5. Did any consultant not funded by HG owners evaluate the impact of this stormwater project design on The Run? What did the consultants say about the absence of stormwater inlets of pipes along the proposed MOC road? What did they say about the absence of stormwater runoff from the road to the daylighted stream?

6. Is it true that the PWSA stormwater project’s construction plan calls for 4MR Field across Alexis Street from Big Jim’s to be used as a staging area for construction equipment and materials?

7. Because the “Parkway side” of the 4MR watershed is excluded from PWSA’s stormwater project, residents of The Run are still likely to see stormwater arrive in our neighborhood from that side of 4MR—even after this highly disruptive project is completed. Any flood water that enters the combined sewer network above The Run will still be in the combined sewer pipes running under the neighborhood. Therefore, if the volume of stormwater entering the combined sewer pipes above The Run is greater than those combined sewer pipes can handle, we are still likely to see raw sewage come to the surface from the remaining combined sewer inlets and/or manholes. Why is none of the $41 million earmarked for this project, which was billed as a solution to flooding in The Run, being spent on remediating the “Parkway side” of 4MR?

8. Is the PWSA board of directors aware that PWSA was ordered by the Office of Open Records to complete a review and provide the rest of its documents responsive to our RTK request? The deadline was yesterday [February 25, 2021]. At 8:52 p.m. we received a link to a zip file with a password that doesn’t work. Will the board encourage PWSA Attorney Samuel Hornak to resolve this issue as quickly as possible, since PWSA effectively missed the deadline?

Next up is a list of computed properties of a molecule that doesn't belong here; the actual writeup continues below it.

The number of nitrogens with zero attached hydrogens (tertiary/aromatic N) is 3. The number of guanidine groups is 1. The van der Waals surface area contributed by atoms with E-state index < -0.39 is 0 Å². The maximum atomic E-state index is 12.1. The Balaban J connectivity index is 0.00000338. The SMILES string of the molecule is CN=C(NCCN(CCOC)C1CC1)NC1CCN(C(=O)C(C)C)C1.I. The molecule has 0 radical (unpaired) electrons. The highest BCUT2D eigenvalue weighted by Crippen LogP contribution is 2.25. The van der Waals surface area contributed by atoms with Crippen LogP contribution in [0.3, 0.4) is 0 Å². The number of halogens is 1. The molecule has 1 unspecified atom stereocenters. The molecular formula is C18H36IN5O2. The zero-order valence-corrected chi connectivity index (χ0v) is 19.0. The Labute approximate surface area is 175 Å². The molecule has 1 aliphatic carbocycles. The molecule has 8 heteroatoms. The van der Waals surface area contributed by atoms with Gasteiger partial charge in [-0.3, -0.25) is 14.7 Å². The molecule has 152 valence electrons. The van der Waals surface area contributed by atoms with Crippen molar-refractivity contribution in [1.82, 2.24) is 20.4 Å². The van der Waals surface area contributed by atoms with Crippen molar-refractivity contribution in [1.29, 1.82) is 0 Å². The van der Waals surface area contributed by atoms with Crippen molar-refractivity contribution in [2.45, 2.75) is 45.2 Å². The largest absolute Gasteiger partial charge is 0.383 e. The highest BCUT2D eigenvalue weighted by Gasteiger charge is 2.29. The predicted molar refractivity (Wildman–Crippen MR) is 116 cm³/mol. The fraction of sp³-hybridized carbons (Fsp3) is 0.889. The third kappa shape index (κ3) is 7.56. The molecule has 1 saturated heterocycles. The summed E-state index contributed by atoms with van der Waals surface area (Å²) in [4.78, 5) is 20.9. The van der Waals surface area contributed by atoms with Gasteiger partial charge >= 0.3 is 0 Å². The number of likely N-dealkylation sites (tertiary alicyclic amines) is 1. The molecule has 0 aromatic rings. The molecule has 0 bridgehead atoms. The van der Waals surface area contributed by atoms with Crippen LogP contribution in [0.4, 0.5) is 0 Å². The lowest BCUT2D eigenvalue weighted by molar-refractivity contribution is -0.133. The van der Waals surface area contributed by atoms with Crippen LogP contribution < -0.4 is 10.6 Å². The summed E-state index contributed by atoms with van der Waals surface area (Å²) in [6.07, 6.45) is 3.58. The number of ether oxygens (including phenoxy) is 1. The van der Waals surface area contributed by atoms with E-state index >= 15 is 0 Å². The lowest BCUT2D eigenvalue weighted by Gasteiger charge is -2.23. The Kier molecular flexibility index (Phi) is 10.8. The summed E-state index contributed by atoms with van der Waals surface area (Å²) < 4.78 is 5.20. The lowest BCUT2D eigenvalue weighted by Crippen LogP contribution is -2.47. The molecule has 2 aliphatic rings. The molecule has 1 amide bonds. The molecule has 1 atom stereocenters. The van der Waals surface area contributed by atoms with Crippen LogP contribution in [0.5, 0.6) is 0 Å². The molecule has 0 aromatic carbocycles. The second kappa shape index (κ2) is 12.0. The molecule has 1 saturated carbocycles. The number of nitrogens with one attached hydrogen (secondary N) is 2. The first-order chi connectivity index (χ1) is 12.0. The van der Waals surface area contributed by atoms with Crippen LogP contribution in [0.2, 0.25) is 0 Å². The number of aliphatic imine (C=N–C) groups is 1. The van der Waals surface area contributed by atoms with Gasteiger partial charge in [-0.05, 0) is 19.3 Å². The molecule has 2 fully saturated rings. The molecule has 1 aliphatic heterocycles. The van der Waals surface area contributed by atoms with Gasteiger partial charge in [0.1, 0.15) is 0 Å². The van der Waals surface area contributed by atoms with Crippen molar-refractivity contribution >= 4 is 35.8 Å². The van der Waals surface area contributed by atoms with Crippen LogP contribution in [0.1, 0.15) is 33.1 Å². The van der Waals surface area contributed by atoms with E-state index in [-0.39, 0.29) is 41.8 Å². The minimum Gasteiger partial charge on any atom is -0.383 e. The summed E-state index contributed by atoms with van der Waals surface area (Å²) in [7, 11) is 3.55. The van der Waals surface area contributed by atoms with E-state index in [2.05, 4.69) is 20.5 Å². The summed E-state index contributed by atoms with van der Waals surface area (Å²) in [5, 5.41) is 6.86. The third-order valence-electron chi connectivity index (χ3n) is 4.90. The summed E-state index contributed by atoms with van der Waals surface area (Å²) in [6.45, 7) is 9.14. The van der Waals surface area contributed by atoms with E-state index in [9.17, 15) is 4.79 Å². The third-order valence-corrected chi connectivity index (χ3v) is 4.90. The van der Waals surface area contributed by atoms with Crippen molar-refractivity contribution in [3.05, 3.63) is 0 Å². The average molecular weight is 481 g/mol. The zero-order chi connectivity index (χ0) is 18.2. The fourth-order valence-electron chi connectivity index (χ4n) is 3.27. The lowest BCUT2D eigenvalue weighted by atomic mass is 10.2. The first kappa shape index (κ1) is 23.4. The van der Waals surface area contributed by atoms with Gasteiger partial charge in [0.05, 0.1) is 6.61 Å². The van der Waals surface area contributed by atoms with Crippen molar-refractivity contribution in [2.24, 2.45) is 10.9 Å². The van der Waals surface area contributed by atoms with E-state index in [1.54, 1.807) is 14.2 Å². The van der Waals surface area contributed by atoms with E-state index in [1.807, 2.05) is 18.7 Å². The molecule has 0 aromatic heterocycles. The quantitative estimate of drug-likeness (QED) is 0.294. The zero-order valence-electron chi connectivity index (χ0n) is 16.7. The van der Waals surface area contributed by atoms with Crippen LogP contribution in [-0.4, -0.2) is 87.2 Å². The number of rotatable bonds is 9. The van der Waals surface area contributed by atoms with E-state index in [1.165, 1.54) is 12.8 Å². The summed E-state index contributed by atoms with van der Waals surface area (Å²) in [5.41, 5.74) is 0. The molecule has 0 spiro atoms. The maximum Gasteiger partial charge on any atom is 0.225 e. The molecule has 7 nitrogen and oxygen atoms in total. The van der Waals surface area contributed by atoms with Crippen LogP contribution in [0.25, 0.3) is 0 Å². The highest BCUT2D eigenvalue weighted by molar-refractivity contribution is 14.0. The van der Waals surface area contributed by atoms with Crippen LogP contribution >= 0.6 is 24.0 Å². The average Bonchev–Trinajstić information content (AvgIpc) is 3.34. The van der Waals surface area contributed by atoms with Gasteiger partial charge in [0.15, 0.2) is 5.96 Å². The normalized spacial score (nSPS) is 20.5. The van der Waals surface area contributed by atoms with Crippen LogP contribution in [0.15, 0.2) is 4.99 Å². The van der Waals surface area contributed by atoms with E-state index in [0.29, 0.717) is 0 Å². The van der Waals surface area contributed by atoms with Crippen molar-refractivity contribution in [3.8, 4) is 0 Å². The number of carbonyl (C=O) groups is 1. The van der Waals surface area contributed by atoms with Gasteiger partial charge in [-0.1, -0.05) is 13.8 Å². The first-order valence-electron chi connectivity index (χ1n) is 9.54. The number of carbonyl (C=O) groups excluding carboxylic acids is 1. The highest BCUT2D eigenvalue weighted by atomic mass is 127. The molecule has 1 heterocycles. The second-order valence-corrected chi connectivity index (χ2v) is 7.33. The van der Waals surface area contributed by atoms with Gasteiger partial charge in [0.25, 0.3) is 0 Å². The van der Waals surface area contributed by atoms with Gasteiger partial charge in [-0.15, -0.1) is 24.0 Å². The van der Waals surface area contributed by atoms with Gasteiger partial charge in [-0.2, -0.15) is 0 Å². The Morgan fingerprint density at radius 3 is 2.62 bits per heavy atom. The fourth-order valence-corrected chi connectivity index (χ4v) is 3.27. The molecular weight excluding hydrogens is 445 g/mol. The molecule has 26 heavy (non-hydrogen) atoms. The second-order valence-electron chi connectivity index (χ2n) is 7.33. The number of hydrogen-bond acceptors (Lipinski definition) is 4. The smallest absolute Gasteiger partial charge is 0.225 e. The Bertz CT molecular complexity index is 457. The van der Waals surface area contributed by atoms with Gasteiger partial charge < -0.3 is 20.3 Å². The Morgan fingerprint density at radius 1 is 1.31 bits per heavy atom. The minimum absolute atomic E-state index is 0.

Suddenly Swinburne

Schenley Park, Swinburne Street. Why don't we have both?

Proposed shuttle expansion route threatens homes

Developers of the controversial Mon-Oakland Connector (MOC) aren’t deterred by years of setbacks—including widespread community opposition and City Council passing a 2021 budget amendment that shifts funds away from building the new shuttle road through two Pittsburgh neighborhoods and Schenley Park. If anything, plans presented by the Department of Mobility and Infrastructure (DOMI) and Almono Partners at their last public meeting show a stronger resolve to eliminate all obstacles in the MOC’s path.

Slide 11 maps the proposed phase 1 MOC route, which ends abruptly as it enters The Run from Schenley Park. Residents were left in the dark about the path of shuttles through their small neighborhood.

Slide 11 from October 2020 MOC meeting

Although this meeting marked the first time an Almono Partners representative was on hand to answer questions about the shuttle service they plan to run on the road, they did not show The Run in their presentation, either (see slide 37).

Slide 37 from October 2020 MOC meeting
Slide 37 from October 2020 MOC meeting
The slide refers to “trails” (plural) and “public streets” with no indication of which streets in The Run will be used.